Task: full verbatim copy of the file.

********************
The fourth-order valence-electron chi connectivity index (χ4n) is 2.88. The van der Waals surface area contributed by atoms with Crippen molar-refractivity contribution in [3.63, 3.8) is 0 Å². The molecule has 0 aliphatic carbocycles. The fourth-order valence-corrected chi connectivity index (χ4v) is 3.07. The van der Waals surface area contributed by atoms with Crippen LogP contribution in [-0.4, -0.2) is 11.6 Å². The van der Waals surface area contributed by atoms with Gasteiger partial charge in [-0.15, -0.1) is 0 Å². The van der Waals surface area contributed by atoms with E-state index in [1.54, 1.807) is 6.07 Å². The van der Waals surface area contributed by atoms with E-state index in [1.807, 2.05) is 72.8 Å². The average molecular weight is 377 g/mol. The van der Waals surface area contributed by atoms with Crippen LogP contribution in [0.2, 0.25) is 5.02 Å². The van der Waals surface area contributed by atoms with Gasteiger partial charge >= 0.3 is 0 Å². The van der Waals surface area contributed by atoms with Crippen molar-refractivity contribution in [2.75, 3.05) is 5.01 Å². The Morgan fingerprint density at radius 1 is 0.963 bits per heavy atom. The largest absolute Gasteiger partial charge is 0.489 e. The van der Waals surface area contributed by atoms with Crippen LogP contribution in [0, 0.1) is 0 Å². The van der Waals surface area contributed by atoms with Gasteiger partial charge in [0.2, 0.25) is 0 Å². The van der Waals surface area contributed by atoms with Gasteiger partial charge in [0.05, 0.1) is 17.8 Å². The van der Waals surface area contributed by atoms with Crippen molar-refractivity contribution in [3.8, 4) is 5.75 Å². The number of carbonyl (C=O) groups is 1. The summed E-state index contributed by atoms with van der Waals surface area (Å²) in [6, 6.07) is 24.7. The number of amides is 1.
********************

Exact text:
The fourth-order valence-electron chi connectivity index (χ4n) is 2.88. The van der Waals surface area contributed by atoms with Crippen molar-refractivity contribution in [3.63, 3.8) is 0 Å². The molecule has 0 aliphatic carbocycles. The fourth-order valence-corrected chi connectivity index (χ4v) is 3.07. The van der Waals surface area contributed by atoms with Crippen LogP contribution in [-0.4, -0.2) is 11.6 Å². The van der Waals surface area contributed by atoms with Gasteiger partial charge in [-0.15, -0.1) is 0 Å². The van der Waals surface area contributed by atoms with E-state index in [1.54, 1.807) is 6.07 Å². The van der Waals surface area contributed by atoms with E-state index in [1.807, 2.05) is 72.8 Å². The average molecular weight is 377 g/mol. The van der Waals surface area contributed by atoms with Crippen LogP contribution in [0.2, 0.25) is 5.02 Å². The van der Waals surface area contributed by atoms with Gasteiger partial charge >= 0.3 is 0 Å². The van der Waals surface area contributed by atoms with Crippen molar-refractivity contribution in [2.75, 3.05) is 5.01 Å². The Morgan fingerprint density at radius 1 is 0.963 bits per heavy atom. The largest absolute Gasteiger partial charge is 0.489 e. The van der Waals surface area contributed by atoms with Crippen LogP contribution in [0, 0.1) is 0 Å². The van der Waals surface area contributed by atoms with Gasteiger partial charge in [0.2, 0.25) is 0 Å². The van der Waals surface area contributed by atoms with Gasteiger partial charge in [0.05, 0.1) is 17.8 Å². The van der Waals surface area contributed by atoms with Crippen molar-refractivity contribution in [3.8, 4) is 5.75 Å². The number of carbonyl (C=O) groups is 1. The summed E-state index contributed by atoms with van der Waals surface area (Å²) in [6, 6.07) is 24.7. The number of amides is 1.